Lessig, L. LawrenceChiafalo v. Washingtonhttps://perma.cc/86KP-EPFDNoPeter Bret Chiafalo, et al.Non-Prevailing Party
Schrup, Sarah O’RourkeKahler v. Kansashttps://perma.cc/Z976-9CPYNoJames Kraig KahlerNon-Prevailing Party
Sekulow, Jay AlanTrump v. Vancehttps://perma.cc/YB54-DW2QNoDonald TrumpNon-Prevailing Party
Summa, Richard M.Shular v. United Stateshttps://perma.cc/9AQF-EGQJNoEddie ShularNon-Prevailing Party
Vladeck, Stephen I.Hernandez v. Mesahttps://perma.cc/B9W7-FQMQNoJesus C. Hernández, et al.Non-Prevailing Party

Amicus Briefs

AuthorCaseBriefShort Brief (under 3500 words)?Party RepresentedRepresentation?
Barthold, Corbin K.Atlantic Richfield Co. v. Christian, et al.https://perma.cc/Amicus8X-KMTQNoWashington Legal Foundation Amicus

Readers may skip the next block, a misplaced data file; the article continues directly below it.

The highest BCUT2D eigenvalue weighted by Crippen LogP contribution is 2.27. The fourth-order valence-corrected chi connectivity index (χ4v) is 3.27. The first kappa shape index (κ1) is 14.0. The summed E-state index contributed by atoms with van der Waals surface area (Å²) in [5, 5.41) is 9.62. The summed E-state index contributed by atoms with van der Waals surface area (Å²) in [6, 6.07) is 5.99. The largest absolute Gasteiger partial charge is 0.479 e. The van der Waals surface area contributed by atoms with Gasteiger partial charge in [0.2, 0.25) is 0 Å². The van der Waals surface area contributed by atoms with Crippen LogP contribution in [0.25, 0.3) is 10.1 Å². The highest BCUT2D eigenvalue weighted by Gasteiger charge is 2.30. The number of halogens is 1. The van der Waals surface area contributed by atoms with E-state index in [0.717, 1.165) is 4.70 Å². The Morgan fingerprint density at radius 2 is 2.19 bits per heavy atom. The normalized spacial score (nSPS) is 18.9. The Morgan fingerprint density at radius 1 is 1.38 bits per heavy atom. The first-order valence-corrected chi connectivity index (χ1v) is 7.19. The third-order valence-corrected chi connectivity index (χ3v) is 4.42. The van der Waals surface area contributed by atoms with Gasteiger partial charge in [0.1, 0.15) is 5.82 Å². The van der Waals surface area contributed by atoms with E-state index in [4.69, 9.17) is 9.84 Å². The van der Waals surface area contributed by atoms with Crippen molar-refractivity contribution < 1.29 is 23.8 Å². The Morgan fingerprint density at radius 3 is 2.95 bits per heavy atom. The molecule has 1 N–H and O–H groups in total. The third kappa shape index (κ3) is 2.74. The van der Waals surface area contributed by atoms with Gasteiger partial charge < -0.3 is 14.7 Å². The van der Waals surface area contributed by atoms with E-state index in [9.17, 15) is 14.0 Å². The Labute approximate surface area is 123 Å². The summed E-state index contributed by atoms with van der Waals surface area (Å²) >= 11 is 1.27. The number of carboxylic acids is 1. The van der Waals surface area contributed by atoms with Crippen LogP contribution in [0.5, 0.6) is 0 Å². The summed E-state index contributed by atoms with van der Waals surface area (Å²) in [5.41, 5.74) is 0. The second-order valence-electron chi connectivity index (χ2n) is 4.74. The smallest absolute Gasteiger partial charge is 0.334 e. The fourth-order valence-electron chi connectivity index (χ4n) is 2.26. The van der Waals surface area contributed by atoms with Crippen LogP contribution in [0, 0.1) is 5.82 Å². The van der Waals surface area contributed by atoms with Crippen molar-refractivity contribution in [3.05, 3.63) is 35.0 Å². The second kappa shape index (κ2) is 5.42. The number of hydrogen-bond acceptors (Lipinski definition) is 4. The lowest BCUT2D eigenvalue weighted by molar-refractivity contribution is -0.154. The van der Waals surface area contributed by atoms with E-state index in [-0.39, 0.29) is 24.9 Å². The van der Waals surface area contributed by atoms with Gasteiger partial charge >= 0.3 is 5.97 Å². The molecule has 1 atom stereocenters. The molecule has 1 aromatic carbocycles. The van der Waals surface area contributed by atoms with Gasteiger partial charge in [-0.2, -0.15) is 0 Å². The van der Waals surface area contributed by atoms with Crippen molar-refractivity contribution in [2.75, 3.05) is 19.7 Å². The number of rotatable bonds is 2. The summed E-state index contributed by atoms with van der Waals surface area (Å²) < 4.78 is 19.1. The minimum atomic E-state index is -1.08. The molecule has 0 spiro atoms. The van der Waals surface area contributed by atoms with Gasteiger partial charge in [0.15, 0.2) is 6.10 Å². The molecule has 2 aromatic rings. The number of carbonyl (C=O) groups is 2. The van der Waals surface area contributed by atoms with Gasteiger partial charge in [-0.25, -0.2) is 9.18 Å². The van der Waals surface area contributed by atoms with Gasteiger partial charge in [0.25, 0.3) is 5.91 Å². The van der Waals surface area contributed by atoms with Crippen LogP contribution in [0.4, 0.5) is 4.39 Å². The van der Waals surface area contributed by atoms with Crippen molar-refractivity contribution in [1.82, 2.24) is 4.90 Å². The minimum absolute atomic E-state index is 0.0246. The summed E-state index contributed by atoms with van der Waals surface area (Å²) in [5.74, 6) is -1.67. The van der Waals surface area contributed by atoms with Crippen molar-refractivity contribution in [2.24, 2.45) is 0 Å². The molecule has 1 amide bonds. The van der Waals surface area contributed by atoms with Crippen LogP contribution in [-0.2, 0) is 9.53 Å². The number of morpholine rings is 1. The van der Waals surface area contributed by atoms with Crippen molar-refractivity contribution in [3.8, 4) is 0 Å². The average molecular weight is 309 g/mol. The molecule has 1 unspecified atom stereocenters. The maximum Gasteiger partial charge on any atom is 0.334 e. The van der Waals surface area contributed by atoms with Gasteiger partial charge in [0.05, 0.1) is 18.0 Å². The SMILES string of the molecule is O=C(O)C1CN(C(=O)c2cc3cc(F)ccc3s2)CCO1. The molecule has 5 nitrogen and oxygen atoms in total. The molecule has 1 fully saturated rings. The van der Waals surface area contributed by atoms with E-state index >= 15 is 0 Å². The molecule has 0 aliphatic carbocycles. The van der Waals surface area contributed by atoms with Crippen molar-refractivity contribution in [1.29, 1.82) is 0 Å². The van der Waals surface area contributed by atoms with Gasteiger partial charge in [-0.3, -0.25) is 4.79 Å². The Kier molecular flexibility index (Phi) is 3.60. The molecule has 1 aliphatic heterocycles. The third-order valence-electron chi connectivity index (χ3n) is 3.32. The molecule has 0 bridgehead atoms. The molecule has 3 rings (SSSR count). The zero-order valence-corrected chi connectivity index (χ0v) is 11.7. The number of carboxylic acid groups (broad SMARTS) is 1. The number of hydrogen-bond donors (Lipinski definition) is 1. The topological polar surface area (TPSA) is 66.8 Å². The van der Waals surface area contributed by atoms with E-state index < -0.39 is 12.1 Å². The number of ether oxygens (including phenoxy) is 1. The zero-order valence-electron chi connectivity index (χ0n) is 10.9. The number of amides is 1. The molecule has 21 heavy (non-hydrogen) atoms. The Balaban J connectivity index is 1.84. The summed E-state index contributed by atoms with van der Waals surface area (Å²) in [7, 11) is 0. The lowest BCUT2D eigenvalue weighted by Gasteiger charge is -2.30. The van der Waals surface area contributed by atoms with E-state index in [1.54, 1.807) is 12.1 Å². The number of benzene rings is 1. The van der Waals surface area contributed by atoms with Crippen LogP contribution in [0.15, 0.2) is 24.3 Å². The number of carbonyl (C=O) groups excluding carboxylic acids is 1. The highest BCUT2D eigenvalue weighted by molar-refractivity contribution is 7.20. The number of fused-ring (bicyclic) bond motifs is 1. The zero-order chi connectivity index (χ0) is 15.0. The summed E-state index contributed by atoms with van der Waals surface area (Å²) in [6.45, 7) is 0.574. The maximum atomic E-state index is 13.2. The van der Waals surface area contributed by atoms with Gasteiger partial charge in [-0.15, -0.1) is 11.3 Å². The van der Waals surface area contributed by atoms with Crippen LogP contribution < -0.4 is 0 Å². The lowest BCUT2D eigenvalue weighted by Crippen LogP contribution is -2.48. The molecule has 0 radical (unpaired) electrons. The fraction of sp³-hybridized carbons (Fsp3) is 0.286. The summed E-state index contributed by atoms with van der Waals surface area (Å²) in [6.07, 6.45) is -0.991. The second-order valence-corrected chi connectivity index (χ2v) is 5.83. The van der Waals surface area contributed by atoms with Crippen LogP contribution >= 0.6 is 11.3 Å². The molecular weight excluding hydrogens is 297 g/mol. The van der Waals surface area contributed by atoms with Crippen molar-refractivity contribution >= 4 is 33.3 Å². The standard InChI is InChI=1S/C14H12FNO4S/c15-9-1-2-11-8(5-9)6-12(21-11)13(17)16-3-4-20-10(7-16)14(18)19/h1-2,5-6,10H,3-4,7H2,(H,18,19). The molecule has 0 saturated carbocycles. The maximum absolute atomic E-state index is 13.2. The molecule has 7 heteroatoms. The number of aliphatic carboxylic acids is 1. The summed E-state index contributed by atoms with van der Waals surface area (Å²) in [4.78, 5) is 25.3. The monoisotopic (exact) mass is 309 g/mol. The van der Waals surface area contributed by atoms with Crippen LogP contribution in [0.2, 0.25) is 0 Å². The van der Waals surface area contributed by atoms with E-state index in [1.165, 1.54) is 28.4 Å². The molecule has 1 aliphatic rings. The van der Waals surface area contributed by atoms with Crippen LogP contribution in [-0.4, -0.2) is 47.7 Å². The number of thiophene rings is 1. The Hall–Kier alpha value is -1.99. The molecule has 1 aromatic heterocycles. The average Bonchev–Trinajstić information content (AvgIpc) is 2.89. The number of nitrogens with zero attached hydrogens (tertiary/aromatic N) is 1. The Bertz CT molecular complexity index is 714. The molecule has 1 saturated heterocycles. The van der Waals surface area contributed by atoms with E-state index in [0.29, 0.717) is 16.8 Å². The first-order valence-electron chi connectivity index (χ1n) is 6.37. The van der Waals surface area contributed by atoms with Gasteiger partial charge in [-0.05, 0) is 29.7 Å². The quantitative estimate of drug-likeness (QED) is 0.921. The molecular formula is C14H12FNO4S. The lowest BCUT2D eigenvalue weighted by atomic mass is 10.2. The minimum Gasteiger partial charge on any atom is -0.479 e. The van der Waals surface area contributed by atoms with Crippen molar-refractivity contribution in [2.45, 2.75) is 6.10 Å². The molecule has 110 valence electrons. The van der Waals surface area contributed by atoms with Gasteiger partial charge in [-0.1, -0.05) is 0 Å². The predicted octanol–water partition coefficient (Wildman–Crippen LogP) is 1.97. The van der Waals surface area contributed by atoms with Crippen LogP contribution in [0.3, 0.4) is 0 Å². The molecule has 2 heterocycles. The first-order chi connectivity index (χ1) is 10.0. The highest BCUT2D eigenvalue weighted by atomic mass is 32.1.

Bolinder, Eric R.Maine Community Health Options v. United States; Moda Health Plan, Inc. v. United States; Land of Lincoln Mutual Health Insurance Co. v. United Stateshttps://perma.cc/ECZ9-R6W6YesAmericans for ProsperityAmicus
Crespo, Andrew ManuelKansas v. Gloverhttps://perma.cc/W82Z-BRAYNoProfessor Andrew Manuel CrespoAmicus
Dubinsky, Gregory.Financial Oversight and Management Board for Puerto Rico v. Aurelius Investment, LLC, et al.https://perma.cc/Y8C7-L5CTYesFormer Federal and Local JudgesAmicus
Duncan, Dwight G.Little Sisters of the Poor Saints Peter and Paul Home v. Pennsylvania; Trump v. Pennsylvaniahttps://perma.cc/2FBS-QBBHYesResidents and Families of Residents at Homes of the Little Sisters of the PoorAmicus